Curing Range Anxiety

Next year will see a sea change in American automobile scene. Plug-in hybrids like Chevy Volt and pure electric cars like Nissan Leaf and BYD E6 will start selling in the first determined effort to say good buy to our middle eastern overloards. The idea is that a Bush no longer has to hold the hand while walking with a Saudi King or an Obama doesn’t have to dutiful bow to High Oily Highness.

But there are a number of aspiring futurologists who claim that the world is afflicted with a strange disease called Range Anxiety – and because of that electric cars will not sell. The anxiety is so great that even if you regularly drive no more than 40 miles a day, a range of 100 miles on a charge is somehow impracticle.

Let us cure this disease by looking at some numbers. The data was compiled from the 2001 National Household Transportation Survey by the Department of Transportation, Federal Highway Administration. The pdf document is available here.

The numbers to look at are the Daily Accrued Miles per Day.

daily_accrued_miles

This shows that on a daily basis (the second column above) 91.4% of the days Americans drive less than 100 miles. In fact on 75% of the days they drive less than 50 miles. What this shows is if you have a car that gives 100 miles on a charge you can use it 90% of the days.  On those 10% of the days you have to either rent a car or if you have a second or third car, you can use it.

So, let us assume electric only cars with a 100 mile range are impracticle unless you have a second or third vehicle – since nobody wants to rent cars evrytime they want to drive more than 100 miles.

Now let us see  how many Americans have 2 or more cars. From this 2000 US census data we see that a full 57% of American households have two or more cars ! I see no reason why one of those can’t be a pure Electric Car.

vehicle_ownership

Assuming a round figure of 105 million households in America, we see that nearly 60 Million households are ready to own a Electric car with a 100 mile range. All they have to do is to be able to decide before they hop into a car and drive, whether they are going to drive less than 100 miles that day or more than 100 miles. Take the electric car if you plan to drive less than 100 miles, otherwise take the gas car. Hell, make than 80 miles – just to be sure. Take the BEV if you drive less than 80 miles otherwise drive the gas car.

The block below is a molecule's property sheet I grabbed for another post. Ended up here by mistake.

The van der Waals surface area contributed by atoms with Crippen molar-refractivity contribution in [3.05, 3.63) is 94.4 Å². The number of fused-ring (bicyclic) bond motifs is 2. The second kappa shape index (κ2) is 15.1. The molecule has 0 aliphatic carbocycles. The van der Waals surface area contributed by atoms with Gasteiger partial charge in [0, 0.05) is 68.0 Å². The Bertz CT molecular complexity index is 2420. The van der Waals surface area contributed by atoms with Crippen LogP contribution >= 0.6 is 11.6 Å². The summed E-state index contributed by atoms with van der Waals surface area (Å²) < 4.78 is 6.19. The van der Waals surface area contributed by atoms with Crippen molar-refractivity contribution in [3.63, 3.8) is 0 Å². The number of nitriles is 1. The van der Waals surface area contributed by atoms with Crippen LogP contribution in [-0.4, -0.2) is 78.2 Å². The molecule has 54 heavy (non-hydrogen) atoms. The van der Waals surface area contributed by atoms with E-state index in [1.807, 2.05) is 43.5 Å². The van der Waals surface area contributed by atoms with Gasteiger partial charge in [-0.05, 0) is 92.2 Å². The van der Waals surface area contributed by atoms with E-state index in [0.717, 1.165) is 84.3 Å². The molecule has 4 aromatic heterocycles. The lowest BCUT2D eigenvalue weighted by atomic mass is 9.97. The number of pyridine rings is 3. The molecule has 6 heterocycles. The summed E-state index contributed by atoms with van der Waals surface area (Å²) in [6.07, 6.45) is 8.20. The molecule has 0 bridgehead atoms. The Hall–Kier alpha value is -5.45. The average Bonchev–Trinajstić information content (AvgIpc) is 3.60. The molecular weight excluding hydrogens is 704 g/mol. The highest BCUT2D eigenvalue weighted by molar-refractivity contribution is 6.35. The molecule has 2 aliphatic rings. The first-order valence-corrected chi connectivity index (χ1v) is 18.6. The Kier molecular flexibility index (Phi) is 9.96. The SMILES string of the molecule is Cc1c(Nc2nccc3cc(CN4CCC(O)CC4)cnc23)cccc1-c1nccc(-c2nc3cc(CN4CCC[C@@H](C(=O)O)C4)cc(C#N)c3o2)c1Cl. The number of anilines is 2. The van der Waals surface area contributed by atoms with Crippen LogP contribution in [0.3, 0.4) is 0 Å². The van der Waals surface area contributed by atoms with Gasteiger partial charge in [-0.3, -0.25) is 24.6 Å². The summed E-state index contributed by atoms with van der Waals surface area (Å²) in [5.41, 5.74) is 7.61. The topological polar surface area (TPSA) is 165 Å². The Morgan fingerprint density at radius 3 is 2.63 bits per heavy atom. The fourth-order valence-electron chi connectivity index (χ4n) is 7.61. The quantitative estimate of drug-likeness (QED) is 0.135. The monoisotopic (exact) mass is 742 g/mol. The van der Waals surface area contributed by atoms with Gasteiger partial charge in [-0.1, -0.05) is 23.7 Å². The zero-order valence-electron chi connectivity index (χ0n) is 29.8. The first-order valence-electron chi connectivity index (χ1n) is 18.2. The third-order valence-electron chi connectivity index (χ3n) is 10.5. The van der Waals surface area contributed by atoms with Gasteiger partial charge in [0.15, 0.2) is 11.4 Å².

There, Range Anxiety is cured.

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~ by evnow on September 2, 2009.

3 Responses to “Curing Range Anxiety”

  1. For my purposes, determining cents/mle is more relevant. I can then compare to my gasoline car. I would need to know how many kwh its takes to fully charge ANY battery and the range in miles.
    This info, however, does not seem to be readily available.

  2. The LEAF specifies 4 miles/kWh. So if you charge at home at 8c/kWh it works out to 2c/mile.

    • Yes, This seems about right. I attended the Leaf Tour in Santa Monica and and cents/mile was calculated and posted on displays
      about gas mileage. I currently pay .12/kwh which is what they used in their calculations, howeever SCE has special Time of Use pricing for EV’S that would bring it down to .08/kwh. Compared to my Ford Escape @ $3.oo per gallon, it costs me .15/mile. I have calculated that the Leaf, using these numbers equates to 100 MPG.

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